62. Si dico quid <sciens1 ne>scienti,2 quod ei3 quod ignoravit trado, hinc doceo declinatum vel quod cura docemus4 dicimus vel quod qui docentur inducuntur5 in id quod docentur. Ab eo quod scit ducere6 qui est dux aut ductor; <hinc7 doctor>8 qui ita inducit, ut doceat. Ab ducendo9 docere disciplina discere litteris commutatis paucis. Ab eodem principio documenta, quae exempla docendi causa dicuntur.
63. Disputatio et computatio e1 propositione putandi, quod valet purum facere; ideo antiqui purum putum appellarunt; ideo putator, quod arbores puras facit; ideo ratio putari dicitur, in qua summa fit pura: sic is sermo in quo pure disponuntur verba, ne sit confusus atque ut diluceat, dicitur disputare.
64. Quod dicimus disserit item translati<ci>o1 aeque2 ex agris verbo: nam ut holitor disserit in areas sui cuiusque generis res, sic in oratione qui facit, disertus. Sermo, opinor, est a serie, unde serta; etiam in vestimento sartum, quod comprehensum:
62. If I dico ‘say’ something that I know to one who does not know it, because I trado ‘hand over’ to him what he was ignorant of, from this is derived doceoa ‘I teach,’ or else because when we docemus ‘teach’ we dicimus ‘say,’ or else because those who docentur ‘are taught’ inducuntur ‘are led on’ to that which they docentur ‘are taught.’ From this fact, that he knows how ducere ‘to lead,’ is named the one who is dux ‘guide’ or ductor ‘leader’; from this, doctor ‘teacher,’ who so inducit ‘leads on’ that he docet ‘teaches.’ From ducere ‘to lead,’ come docere ‘to teach,’ disciplinab ‘instruction,’ discere ‘to learn,’ by the change of a few letters. From the same original element comes documenta ‘instructive examples,’ which are said as models for the purpose of teaching.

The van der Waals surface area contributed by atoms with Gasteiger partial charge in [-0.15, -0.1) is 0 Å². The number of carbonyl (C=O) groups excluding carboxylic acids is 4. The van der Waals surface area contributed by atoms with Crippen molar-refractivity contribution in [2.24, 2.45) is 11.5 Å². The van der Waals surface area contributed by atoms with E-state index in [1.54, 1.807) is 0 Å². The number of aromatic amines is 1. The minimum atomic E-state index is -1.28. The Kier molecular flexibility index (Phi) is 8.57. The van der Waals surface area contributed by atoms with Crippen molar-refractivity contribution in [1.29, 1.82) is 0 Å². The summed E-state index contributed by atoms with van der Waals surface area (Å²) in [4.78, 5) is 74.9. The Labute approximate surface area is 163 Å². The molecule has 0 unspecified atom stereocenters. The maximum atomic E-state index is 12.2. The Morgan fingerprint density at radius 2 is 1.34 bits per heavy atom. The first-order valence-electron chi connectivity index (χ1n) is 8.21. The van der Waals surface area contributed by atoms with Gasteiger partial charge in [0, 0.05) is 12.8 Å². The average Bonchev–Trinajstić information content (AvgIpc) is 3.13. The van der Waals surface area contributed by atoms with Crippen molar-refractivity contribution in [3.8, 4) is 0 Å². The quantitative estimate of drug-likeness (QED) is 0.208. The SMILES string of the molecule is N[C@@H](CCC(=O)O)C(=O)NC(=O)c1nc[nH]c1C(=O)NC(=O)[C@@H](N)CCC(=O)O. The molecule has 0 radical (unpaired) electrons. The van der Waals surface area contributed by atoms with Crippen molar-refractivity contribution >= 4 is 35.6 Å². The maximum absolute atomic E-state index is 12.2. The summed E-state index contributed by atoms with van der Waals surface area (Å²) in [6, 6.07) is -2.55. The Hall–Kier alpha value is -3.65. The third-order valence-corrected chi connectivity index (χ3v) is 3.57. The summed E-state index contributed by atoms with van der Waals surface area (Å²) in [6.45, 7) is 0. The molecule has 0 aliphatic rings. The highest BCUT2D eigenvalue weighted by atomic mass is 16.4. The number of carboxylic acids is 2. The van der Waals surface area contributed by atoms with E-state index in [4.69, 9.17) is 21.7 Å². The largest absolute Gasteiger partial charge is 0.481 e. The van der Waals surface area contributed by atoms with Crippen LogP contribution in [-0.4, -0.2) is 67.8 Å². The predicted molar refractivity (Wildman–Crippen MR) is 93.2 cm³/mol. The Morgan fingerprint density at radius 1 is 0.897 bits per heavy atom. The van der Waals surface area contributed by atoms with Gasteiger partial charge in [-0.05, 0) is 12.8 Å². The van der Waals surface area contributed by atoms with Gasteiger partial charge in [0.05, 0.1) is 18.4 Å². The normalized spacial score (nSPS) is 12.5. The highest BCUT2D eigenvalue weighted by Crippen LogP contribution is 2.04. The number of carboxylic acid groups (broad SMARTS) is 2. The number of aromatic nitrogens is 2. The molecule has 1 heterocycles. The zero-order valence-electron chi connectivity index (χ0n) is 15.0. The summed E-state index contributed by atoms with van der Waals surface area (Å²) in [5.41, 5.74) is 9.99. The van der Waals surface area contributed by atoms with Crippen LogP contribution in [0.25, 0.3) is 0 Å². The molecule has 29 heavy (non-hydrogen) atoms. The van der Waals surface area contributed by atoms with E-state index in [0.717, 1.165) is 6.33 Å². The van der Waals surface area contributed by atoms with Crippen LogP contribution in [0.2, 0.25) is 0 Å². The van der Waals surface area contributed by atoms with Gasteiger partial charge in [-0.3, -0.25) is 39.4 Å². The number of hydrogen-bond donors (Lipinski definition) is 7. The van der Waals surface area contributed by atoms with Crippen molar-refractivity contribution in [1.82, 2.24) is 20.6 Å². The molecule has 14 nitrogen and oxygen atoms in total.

63. Disputatio ‘discussion’ and computatio ‘reckoning,’ from the general idea of putare, which means to make purum ‘clean’; for the ancients used putum to mean purum. Therefore putator ‘trimmer’, because he makes trees clean; therefore a business account is said putari ‘to be adjusted,’ in which the sum is pura ‘net.’ So also that discourse in which the words are arranged pure ‘neatly,’ that it may not be confused and that it may be transparent of meaning, is said disputare ‘to discuss’ a problem or question.
64. Our word disserita is used in a figurative meaning as well as in relation to the fields: for as the kitchen-gardener disserit ‘distributes’ the things of each kind upon his garden plots, so he who does the like in speaking is disertus ‘skilful.’ Sermo ‘conversation,’ I think, is from series ‘succession,’ whence serta ‘garlands’; and moreover in the case of a garment sartum ‘patched,’ because it is held together: for